With some exceptions the development in the Arab world after the Arab Spring and its impact on Europe and beyond is obviously related to warfare and violence. This has led to serious consequences for the social sciences and the current debate on the issue at hand. One of the most important consequences was the reemergence of Huntington’s ideas in the academic discourse and in the public debate. His conclusions are, in a nutshell, that a) the Western civilization is superior to all other civilizations, and b) the Western civilization is threatened by the conflict between Christianity and Islam. The clash of civilizations occurs at the domestic level (‘fault line conflicts’), or between nation states or groups of the later (‘core state conflicts’).
These theses are heavily contested, as both his notion of ‘civilization’ and the different level of ‘inclination to violence’ are not accepted within the mainstream of the social science communities. Furthermore, in a normative perspective some scholars argue that civilization and violence are mutually exclusive: for example, both Norbert Elias and Steven Pinker see the apparent gradual world-wide decrease of violence as the result of long term civilizing processes. By contrast, other social scientists see violence as the constitutive phenomenon of civilization: for example, Michael Mann and Charles Tilly argue that the modern state is a product of economic, ideological and political power, hence a result of warfare and military might.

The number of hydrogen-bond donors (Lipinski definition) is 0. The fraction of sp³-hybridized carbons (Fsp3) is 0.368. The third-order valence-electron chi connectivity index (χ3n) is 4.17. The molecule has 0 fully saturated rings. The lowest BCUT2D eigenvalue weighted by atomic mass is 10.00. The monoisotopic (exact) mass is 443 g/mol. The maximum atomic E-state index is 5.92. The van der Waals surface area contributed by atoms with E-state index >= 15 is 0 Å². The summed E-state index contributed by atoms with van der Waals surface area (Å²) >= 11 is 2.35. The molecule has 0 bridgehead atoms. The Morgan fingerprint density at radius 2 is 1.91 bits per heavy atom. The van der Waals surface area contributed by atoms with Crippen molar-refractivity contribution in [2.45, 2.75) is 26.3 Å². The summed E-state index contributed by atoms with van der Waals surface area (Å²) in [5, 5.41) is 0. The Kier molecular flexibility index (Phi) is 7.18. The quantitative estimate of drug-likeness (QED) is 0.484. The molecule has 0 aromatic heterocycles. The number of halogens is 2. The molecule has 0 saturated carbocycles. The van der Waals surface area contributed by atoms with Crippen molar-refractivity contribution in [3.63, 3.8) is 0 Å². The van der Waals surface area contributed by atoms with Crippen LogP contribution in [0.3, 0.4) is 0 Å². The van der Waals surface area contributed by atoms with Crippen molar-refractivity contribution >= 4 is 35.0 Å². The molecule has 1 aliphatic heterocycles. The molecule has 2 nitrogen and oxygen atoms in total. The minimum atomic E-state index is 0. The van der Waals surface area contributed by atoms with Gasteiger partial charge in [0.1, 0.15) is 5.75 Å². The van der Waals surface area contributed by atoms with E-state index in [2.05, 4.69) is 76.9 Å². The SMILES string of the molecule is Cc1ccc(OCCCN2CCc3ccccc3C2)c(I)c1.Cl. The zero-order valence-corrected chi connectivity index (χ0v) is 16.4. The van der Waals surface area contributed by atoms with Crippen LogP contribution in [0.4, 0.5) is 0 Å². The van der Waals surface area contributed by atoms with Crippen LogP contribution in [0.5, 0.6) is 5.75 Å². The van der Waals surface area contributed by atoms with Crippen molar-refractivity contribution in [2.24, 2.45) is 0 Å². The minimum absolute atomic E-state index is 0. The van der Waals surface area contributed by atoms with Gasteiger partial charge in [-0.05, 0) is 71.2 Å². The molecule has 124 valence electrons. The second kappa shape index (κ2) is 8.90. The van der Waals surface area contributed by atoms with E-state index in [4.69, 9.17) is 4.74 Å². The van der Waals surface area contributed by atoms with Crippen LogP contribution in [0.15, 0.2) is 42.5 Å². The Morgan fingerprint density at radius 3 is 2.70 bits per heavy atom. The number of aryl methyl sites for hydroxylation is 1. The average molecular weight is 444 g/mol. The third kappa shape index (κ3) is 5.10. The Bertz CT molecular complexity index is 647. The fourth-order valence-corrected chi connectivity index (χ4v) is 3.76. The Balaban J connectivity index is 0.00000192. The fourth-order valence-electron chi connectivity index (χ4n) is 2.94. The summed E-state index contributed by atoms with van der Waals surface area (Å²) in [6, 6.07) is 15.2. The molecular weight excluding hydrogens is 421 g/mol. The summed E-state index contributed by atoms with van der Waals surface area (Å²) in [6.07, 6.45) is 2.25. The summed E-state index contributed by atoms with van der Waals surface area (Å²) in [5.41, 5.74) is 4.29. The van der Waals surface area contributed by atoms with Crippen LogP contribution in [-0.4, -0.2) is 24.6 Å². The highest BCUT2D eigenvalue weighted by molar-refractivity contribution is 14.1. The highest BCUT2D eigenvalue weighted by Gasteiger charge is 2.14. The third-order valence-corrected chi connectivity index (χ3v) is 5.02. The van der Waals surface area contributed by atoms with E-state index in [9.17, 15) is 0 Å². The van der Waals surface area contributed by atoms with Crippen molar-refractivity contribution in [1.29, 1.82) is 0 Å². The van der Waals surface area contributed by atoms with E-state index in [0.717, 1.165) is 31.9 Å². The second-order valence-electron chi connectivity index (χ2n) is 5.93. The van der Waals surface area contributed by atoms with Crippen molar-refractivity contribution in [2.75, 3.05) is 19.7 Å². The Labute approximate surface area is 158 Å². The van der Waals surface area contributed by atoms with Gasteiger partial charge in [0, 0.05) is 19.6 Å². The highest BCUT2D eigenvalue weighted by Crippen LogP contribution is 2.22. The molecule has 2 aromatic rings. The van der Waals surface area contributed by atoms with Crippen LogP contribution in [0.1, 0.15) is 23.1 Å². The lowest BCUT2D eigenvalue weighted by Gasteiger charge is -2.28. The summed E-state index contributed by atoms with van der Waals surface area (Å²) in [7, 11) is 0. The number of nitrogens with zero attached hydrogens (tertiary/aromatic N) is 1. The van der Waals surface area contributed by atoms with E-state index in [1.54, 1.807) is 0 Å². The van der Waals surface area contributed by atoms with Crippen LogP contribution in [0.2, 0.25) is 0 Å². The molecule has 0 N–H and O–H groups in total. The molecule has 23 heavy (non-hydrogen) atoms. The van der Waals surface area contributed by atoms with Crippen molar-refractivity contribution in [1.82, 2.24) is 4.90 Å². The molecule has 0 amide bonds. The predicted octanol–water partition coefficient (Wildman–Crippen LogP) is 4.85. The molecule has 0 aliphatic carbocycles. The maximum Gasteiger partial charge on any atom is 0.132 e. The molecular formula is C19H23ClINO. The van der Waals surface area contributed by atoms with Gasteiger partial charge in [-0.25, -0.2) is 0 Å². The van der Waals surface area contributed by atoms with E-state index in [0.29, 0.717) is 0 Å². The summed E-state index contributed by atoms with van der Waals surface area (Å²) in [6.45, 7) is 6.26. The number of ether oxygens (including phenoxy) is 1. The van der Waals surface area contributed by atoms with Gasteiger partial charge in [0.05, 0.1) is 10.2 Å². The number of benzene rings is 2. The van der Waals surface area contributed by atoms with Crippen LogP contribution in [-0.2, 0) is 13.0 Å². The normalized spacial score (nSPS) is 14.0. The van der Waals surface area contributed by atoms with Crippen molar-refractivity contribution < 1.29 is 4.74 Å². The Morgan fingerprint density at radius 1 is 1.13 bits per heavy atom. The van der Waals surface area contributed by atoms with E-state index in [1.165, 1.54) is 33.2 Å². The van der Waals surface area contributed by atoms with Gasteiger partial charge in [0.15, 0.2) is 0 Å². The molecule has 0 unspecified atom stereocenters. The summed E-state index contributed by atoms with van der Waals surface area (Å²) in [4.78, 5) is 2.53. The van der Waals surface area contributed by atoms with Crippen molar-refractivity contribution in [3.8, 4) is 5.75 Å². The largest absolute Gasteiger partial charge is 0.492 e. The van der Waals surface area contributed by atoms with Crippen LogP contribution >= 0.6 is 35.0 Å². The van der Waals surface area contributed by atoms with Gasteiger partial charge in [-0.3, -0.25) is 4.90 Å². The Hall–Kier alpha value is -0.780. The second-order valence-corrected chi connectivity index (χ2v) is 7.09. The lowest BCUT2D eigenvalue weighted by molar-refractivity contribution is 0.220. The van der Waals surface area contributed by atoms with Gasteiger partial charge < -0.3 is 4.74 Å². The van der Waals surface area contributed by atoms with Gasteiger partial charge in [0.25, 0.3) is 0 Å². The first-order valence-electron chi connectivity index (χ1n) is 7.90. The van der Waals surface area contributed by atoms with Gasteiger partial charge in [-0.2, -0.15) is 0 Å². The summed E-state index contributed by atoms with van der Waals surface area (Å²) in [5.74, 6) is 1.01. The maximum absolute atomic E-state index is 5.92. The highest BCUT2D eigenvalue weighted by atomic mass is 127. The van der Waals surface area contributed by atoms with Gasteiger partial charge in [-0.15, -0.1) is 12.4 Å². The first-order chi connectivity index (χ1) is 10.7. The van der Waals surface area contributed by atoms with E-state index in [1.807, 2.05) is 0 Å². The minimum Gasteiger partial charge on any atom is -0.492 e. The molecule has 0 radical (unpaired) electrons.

This special issue will tackle the most challenging topic in the current situation from a theoretical perspective. Social science scholars from all disciplines are invited to contribute to the issue. it will comprise the most important contribution of the annual conference of the Croatian Sociological Association as well.